I have to work hard to be vulnerable or ask for emotional support. I’m really good at being “just fine.” So, it was relatively recently that I recognized the root of con-drop for me was more then just the “return to reality” problem that many people experience. I end the conference having had intense emotional experiences, many of them positive. However, I also end the conference feeling disconnected from the people I’ve gone through the experiences with. We all go home and the cotton candy fluff that raised us to such emotional highs has melted away and left me needing something more substantial to finish processing the experience.

After a long talk last night with Tanya, some quality sleep and a return to my regular routine I’m feeling better. I’m also working on a better system for me to deal with the emotional impact of some of the presentations, and especially the play, that I saw. My heart still aches with all the hurts that were shared. I have discovered that I am more personally affected by the sadness and anger then I have ever allowed before. As someone who excels at being “just fine” I think this is healthy for me. It just isn’t easy.

Advertisements

3 thoughts on “Emotional Cotton Candy or Why I Get Con-Drop

  1. Ooh, I like the emotional cotton candy analogy. Wonderful to have, but I need to give myself balance if I’m going to get very far. The play on Sunday left me raw in a way that I had to force myself to put all decision making on hold for 24 hours. Now I can look back on the weekend, appreciate the cotton candy parts as well as the really nourishing, challenging parts and figure out how to have it nourish me in the weeks and months to come.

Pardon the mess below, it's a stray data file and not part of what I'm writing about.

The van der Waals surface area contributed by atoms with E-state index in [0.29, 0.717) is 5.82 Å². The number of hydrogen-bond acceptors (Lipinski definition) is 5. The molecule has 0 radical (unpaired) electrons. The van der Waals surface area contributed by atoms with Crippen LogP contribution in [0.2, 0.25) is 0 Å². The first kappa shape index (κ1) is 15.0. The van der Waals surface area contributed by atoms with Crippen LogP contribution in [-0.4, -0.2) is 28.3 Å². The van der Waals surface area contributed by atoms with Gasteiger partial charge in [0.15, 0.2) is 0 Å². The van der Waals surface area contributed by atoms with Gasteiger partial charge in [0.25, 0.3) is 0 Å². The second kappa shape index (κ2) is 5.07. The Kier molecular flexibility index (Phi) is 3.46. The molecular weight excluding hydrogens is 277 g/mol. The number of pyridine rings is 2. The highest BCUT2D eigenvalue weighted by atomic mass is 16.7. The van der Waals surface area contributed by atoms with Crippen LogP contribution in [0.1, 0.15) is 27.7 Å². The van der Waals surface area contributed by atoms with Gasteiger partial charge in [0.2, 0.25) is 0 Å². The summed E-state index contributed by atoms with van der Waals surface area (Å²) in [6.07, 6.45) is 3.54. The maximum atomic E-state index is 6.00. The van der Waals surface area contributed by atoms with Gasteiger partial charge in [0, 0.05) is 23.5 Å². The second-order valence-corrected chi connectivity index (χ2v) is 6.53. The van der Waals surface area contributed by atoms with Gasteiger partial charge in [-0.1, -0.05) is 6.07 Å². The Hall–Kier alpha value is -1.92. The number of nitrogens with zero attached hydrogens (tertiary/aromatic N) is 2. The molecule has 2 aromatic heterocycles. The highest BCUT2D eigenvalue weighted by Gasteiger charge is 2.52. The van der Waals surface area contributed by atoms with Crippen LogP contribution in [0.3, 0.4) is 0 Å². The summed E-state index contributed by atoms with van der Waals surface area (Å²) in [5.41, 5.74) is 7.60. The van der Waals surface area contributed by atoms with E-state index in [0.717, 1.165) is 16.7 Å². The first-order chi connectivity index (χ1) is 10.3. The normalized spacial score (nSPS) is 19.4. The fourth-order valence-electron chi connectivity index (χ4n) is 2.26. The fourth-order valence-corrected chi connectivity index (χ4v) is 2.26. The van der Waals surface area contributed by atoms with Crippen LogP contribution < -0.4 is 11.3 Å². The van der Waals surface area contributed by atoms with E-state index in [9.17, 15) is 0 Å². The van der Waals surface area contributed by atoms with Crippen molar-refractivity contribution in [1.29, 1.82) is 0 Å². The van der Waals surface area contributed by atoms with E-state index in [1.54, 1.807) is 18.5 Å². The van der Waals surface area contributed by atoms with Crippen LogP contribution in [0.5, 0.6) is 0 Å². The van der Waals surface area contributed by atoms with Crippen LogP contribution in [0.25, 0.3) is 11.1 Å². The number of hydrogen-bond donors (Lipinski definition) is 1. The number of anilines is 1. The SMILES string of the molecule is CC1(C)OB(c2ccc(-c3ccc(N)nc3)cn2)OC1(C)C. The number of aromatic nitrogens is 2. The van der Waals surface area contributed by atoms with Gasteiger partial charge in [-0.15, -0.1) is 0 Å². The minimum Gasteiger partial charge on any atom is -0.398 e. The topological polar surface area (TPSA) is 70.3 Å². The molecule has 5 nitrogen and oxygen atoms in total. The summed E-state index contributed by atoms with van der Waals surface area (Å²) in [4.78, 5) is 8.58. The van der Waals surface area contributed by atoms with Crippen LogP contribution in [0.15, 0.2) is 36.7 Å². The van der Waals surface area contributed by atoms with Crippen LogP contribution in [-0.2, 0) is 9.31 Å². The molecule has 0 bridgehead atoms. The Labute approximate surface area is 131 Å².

• The play took me totally by surprise and left me blinking back tears more then once. I never expected to be so affected and when almost everyone raised their hand to indicate they had cried during the performance I was astonished.

      • I am still pretty shocked by the play. I had no idea what to expect, and found myself shaking when they played the clips. Yet, i think i am even more moved by the fact that, as you said, almost everyone raised their hand when asked if they cried. The experiences at the con (among some others that weekend) gave me a whole new strength.
        It started the night before when they played Chers Song For The Lonely, and was shot through the roof as everyone raised their hand after the play. While i tend to think of myself as a non-social type of character, I felt great relief, as i have never felt so, *not alone*. I suddenly wasn’t feeling embarrassed about the overwhelming feelings I was having. that i sometimes have. that I have been worried in recent months might come to define me. I was in a room full of people where, even though I was a free individual, i was still a part of a whole, and that whole “gets it” even when they don’t.

        And walking out, I said to my partner “I’m not sure i’m ready to go back ‘out there’, the world is really rough.”

        and shortly after i walked out, it kicked me right in the balls. But what i took away stuck, and i survived like a badass. I actually went in and kicked the crap out of my anxiety Monday, with the help of an acupuncturist and a sweet new skill called “tapping”. 🙂

        although we didn’t get to talk much, i was glad to get to know you at least a hair better. now you are someone i can recognize on the street *woot*

Leave a Reply

Fill in your details below or click an icon to log in:

WordPress.com Logo

You are commenting using your WordPress.com account. Log Out / Change )

Twitter picture

You are commenting using your Twitter account. Log Out / Change )

Facebook photo

You are commenting using your Facebook account. Log Out / Change )

Google+ photo

You are commenting using your Google+ account. Log Out / Change )

Connecting to %s